Bonjour de Salzbourg!
The OMI is very excited to have hosted an Institut Pasteur seminar this past week! The seminar in Neurological and Sensory Disorders: Genes, Pathogenesis and Innovative Therapies took place from March 13 to 19, 2022 at Schloss Arenberg in Salzburg, Austria and was led by Aziz El-Amraoui. This course aimed to promote an international exchange on fundamental and medical knowledge and advancements in the field of sensory and neurodegenerative disorders: How do our brain and sensory organs work, and what happens when either system fails? How does aging impact our senses and cognition? What are innovative therapies to sensory and neurological disorders?
By bringing together scientists and clinicians with a broad array of expertise, the specific objectives of the course included highlighting progress and providing up-to-date discoveries and insights in neurological and sensory (e.g. vision and hearing) disorders, promoting and facilitating transversal interactions between basic scientists, translational scientists, and clinicians with related interests and offering networking opportunities with field experts. Additionally, there was a strong focal point on fostering the development of new research ideas through the exchange of concepts and methods between seemingly distinct fields (cognition, hearing, and vision) to allow novel diagnostic and therapeutic strategies for these disorders.
The Institut Pasteur was founded in 1822 by chemist Louis Pasteur in Paris, France. It is a multidisciplinary institute with 12 research departments and an education center at the forefront of scientific innovation which has won 10 Nobel prizes. The Pasteur Network is a worldwide network of 33 members, among five continents and 25 countries, united by Pasteurian values which contribute to the improvement of global health and are an incredible asset in fighting infectious diseases worldwide.
The Institut Pasteur has partnered with the OMI since 2017 to provide an annual seminar on various global health topics. This year marked the fourth Institut Pasteur course held at Schloss Arenberg. 31 fellows from 25 various countries gathered in Salzburg, several of which are part of the Institut Pasteur’s worldwide network institutions. The OMI was thankful to have fellows from countries that are not typically represented at OMI seminars, such as Brazil, France, Italy, South Korea, Tunisia, and Uruguay.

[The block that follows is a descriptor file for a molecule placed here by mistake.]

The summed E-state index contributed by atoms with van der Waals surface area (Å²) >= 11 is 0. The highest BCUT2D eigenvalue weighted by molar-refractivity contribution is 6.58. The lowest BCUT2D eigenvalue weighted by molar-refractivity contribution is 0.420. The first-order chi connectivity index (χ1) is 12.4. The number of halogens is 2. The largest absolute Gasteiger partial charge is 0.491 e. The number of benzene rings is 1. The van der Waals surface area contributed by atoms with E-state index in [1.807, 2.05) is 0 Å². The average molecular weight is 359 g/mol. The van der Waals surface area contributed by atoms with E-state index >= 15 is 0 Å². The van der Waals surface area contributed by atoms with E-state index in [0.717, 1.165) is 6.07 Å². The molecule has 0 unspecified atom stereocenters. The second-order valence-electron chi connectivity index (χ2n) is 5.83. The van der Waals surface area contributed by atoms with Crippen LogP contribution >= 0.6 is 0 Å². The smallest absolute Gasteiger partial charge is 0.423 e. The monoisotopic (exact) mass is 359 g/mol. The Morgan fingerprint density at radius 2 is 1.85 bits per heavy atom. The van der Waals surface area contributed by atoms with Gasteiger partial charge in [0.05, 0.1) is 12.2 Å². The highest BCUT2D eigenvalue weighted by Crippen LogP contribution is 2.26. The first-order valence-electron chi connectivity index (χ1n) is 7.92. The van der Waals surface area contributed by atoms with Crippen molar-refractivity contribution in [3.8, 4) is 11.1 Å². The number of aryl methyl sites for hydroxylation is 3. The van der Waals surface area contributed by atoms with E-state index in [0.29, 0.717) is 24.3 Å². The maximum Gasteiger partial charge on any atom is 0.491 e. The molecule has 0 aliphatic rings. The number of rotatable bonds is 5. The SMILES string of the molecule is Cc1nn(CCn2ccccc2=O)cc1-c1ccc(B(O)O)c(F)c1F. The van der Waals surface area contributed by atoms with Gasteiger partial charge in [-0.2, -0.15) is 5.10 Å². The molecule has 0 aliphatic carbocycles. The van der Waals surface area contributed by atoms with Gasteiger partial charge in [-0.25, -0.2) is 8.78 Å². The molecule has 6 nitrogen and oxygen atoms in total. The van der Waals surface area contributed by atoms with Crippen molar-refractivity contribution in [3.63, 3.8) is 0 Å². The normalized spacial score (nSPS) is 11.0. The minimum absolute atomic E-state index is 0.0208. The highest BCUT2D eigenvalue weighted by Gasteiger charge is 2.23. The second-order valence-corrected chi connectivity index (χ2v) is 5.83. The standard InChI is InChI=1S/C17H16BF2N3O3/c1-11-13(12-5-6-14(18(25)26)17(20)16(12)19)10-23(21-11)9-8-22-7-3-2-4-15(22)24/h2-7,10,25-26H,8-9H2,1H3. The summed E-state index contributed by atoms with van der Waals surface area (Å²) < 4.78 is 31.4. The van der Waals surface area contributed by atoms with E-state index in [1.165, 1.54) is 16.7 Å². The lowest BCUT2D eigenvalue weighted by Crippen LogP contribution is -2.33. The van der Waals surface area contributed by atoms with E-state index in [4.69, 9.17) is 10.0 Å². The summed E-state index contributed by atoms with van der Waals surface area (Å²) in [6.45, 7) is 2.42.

Faculty members included course director Aziz El-Amraoui, Isabelle Audo, Paul Avan, Sophie Bouton, Deniz Dalkara, Kate Grieve, Sandrine Marlin, Saaid Safieddine, and Séverine Samson. They work for a variety of different institutions, such as the Hearing Institute (Institut Pasteur), the Vision Institute (Sorbonne University, Inserm, CNRS), the University Clermont Auvergne, Hôpital Necker-Enfants Malades, and the University of Lille. Their specialties ranged from neuroscience, to biophysics, ophthalmology, genetics, cognitive neuropsychology, and more. The OMI is thrilled to have had such a variety of specialists participating in the OMI seminar for the first time.
Four roundtable sessions between the faculty members and fellows took place on various afternoons throughout the week. Monday’s topic was “Open Source and Neuro-Sensory Precision Medicine”, Tuesday’s focus was “Diagnoses of Cognitive and Sensory Rare Diseases and Genetic Counselling”, Thursday’s subject was “Brain, Senses, Environment and Healthy Aging?”, and Friday’s focal point was “Sense and Brain Therapies, Today and Tomorrow?”.
Wednesday afternoon offered free time for the fellows, a chance to explore the city of Salzburg and experience a bit of Austrian culture. Meanwhile, the faculty were also able to have a cultural adventure, visiting the nearby Salt Mines in Hallein, one of the oldest salt mines in the world whose salt provided a livelihood for local people and built the magnificent city of Salzburg we admire today.
A chamber music concert was held at Schloss Arenberg on Thursday evening, complete with musicians from the Mozarteum, an elite music university in Salzburg. The seminar concluded with a formal graduation ceremony and dinner, in which the fellows could celebrate and really make the most of the last evening among this international cohort.
This has been a terrific experience that exceeded my expectations in every sense. Right now, I can only wish to participate again and help other people from Uruguay to take part in an OMI seminar.
We got to know each other and shared not only medical experiences, but personal stories too. It is good to see that we are in some respects very much alike, but on the other hand, so different. This is what makes the international scientific and medical community so interesting!
I take home very informative points raised by the basic investigative but also the translational lectures. It was my first experience with such a rich interaction between the clinical -diagnostic and curative- and basic research perspectives. I look forward to seeing the open questions we discussed explored and answered in the following years.
I found the session about the different forms of deafness to be very interesting. It helped me to deepen my knowledge about the clinical characteristics and the different molecular aetiologies of hearing loss, which will evidently help me in my research.